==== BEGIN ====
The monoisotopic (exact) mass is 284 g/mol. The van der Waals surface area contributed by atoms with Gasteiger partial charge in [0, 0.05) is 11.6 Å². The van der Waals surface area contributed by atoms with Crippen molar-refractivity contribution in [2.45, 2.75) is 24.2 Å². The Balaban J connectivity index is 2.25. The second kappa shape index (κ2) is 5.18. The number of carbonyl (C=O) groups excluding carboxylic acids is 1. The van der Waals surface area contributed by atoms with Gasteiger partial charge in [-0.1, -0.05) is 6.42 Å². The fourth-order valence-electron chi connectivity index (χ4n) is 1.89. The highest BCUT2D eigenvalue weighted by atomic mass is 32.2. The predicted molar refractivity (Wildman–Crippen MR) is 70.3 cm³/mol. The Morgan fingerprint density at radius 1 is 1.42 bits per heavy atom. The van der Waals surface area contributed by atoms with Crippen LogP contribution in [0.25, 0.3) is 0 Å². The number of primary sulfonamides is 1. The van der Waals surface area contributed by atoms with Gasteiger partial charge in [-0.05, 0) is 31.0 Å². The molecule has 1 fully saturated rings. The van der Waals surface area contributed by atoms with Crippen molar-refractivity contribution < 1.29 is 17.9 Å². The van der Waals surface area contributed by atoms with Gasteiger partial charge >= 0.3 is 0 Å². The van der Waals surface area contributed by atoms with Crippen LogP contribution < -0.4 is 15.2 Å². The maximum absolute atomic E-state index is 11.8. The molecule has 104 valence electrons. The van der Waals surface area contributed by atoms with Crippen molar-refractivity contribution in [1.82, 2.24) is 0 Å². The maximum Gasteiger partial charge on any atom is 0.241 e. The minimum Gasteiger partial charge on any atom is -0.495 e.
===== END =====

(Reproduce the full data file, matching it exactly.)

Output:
The monoisotopic (exact) mass is 284 g/mol. The van der Waals surface area contributed by atoms with Gasteiger partial charge in [0, 0.05) is 11.6 Å². The van der Waals surface area contributed by atoms with Crippen molar-refractivity contribution in [2.45, 2.75) is 24.2 Å². The Balaban J connectivity index is 2.25. The second kappa shape index (κ2) is 5.18. The number of carbonyl (C=O) groups excluding carboxylic acids is 1. The van der Waals surface area contributed by atoms with Gasteiger partial charge in [-0.1, -0.05) is 6.42 Å². The fourth-order valence-electron chi connectivity index (χ4n) is 1.89. The highest BCUT2D eigenvalue weighted by atomic mass is 32.2. The predicted molar refractivity (Wildman–Crippen MR) is 70.3 cm³/mol. The Morgan fingerprint density at radius 1 is 1.42 bits per heavy atom. The van der Waals surface area contributed by atoms with Crippen LogP contribution in [0.25, 0.3) is 0 Å². The number of primary sulfonamides is 1. The van der Waals surface area contributed by atoms with Gasteiger partial charge in [-0.05, 0) is 31.0 Å². The molecule has 1 fully saturated rings. The van der Waals surface area contributed by atoms with Crippen molar-refractivity contribution < 1.29 is 17.9 Å². The van der Waals surface area contributed by atoms with Gasteiger partial charge >= 0.3 is 0 Å². The van der Waals surface area contributed by atoms with Crippen LogP contribution < -0.4 is 15.2 Å². The maximum absolute atomic E-state index is 11.8. The molecule has 104 valence electrons. The van der Waals surface area contributed by atoms with Crippen molar-refractivity contribution in [1.82, 2.24) is 0 Å². The maximum Gasteiger partial charge on any atom is 0.241 e. The minimum Gasteiger partial charge on any atom is -0.495 e.